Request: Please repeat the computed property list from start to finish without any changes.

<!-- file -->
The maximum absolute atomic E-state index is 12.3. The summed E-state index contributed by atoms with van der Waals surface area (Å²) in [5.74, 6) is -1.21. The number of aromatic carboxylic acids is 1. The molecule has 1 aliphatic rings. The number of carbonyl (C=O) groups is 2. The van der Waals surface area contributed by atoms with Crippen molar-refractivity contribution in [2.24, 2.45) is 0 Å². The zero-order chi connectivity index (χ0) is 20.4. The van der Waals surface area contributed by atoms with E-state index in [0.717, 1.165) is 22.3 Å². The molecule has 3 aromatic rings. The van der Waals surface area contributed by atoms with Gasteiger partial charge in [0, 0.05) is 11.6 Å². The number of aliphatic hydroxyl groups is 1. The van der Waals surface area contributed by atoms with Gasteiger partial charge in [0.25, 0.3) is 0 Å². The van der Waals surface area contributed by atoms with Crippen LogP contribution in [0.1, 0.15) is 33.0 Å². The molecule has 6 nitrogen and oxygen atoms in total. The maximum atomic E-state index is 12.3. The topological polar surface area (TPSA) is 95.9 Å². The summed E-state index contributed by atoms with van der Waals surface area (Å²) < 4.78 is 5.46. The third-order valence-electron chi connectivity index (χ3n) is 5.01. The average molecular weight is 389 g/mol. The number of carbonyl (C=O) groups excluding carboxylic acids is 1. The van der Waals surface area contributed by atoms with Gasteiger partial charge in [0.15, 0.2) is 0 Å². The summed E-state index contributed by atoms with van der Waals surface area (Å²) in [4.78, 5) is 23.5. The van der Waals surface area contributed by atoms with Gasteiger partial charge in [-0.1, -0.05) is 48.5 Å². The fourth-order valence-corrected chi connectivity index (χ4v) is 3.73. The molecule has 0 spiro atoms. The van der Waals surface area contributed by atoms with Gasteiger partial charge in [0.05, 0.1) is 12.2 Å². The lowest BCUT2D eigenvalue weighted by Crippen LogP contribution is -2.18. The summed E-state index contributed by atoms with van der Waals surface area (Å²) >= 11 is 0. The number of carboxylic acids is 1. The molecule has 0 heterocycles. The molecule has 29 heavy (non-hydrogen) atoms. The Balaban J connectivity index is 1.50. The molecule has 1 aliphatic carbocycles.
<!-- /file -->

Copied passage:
The maximum absolute atomic E-state index is 12.3. The summed E-state index contributed by atoms with van der Waals surface area (Å²) in [5.74, 6) is -1.21. The number of aromatic carboxylic acids is 1. The molecule has 1 aliphatic rings. The number of carbonyl (C=O) groups is 2. The van der Waals surface area contributed by atoms with Crippen molar-refractivity contribution in [2.24, 2.45) is 0 Å². The zero-order chi connectivity index (χ0) is 20.4. The van der Waals surface area contributed by atoms with E-state index in [0.717, 1.165) is 22.3 Å². The molecule has 3 aromatic rings. The van der Waals surface area contributed by atoms with Gasteiger partial charge in [0, 0.05) is 11.6 Å². The number of aliphatic hydroxyl groups is 1. The van der Waals surface area contributed by atoms with Gasteiger partial charge in [0.25, 0.3) is 0 Å². The van der Waals surface area contributed by atoms with Crippen LogP contribution in [0.1, 0.15) is 33.0 Å². The molecule has 6 nitrogen and oxygen atoms in total. The maximum atomic E-state index is 12.3. The topological polar surface area (TPSA) is 95.9 Å². The summed E-state index contributed by atoms with van der Waals surface area (Å²) < 4.78 is 5.46. The third-order valence-electron chi connectivity index (χ3n) is 5.01. The average molecular weight is 389 g/mol. The number of carbonyl (C=O) groups excluding carboxylic acids is 1. The van der Waals surface area contributed by atoms with Gasteiger partial charge in [0.15, 0.2) is 0 Å². The summed E-state index contributed by atoms with van der Waals surface area (Å²) in [4.78, 5) is 23.5. The van der Waals surface area contributed by atoms with Gasteiger partial charge in [-0.1, -0.05) is 48.5 Å². The fourth-order valence-corrected chi connectivity index (χ4v) is 3.73. The molecule has 0 spiro atoms. The van der Waals surface area contributed by atoms with Gasteiger partial charge in [0.05, 0.1) is 12.2 Å². The lowest BCUT2D eigenvalue weighted by Crippen LogP contribution is -2.18. The summed E-state index contributed by atoms with van der Waals surface area (Å²) >= 11 is 0. The number of carboxylic acids is 1. The molecule has 0 heterocycles. The molecule has 29 heavy (non-hydrogen) atoms. The Balaban J connectivity index is 1.50. The molecule has 1 aliphatic carbocycles.